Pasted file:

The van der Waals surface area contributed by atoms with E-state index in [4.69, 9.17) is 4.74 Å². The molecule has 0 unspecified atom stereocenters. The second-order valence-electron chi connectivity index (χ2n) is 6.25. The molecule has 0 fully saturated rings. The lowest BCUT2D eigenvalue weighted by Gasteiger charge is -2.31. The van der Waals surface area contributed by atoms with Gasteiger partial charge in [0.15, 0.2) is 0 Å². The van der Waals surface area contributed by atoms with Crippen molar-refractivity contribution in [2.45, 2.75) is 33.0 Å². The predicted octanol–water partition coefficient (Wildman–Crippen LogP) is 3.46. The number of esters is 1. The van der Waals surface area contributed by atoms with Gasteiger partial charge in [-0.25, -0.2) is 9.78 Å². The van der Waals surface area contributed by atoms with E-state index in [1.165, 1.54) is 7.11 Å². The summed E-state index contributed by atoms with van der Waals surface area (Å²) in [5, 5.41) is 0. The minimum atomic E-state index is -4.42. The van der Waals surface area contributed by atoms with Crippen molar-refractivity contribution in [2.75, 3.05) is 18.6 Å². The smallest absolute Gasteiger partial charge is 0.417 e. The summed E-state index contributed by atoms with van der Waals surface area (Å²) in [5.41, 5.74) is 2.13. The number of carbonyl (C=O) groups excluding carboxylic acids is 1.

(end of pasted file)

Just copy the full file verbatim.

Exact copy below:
The van der Waals surface area contributed by atoms with E-state index in [4.69, 9.17) is 4.74 Å². The molecule has 0 unspecified atom stereocenters. The second-order valence-electron chi connectivity index (χ2n) is 6.25. The molecule has 0 fully saturated rings. The lowest BCUT2D eigenvalue weighted by Gasteiger charge is -2.31. The van der Waals surface area contributed by atoms with Gasteiger partial charge in [0.15, 0.2) is 0 Å². The van der Waals surface area contributed by atoms with Crippen molar-refractivity contribution in [2.45, 2.75) is 33.0 Å². The predicted octanol–water partition coefficient (Wildman–Crippen LogP) is 3.46. The number of esters is 1. The van der Waals surface area contributed by atoms with Gasteiger partial charge in [-0.25, -0.2) is 9.78 Å². The van der Waals surface area contributed by atoms with E-state index in [1.165, 1.54) is 7.11 Å². The summed E-state index contributed by atoms with van der Waals surface area (Å²) in [5, 5.41) is 0. The minimum atomic E-state index is -4.42. The van der Waals surface area contributed by atoms with Crippen molar-refractivity contribution in [2.75, 3.05) is 18.6 Å². The smallest absolute Gasteiger partial charge is 0.417 e. The summed E-state index contributed by atoms with van der Waals surface area (Å²) in [5.41, 5.74) is 2.13. The number of carbonyl (C=O) groups excluding carboxylic acids is 1.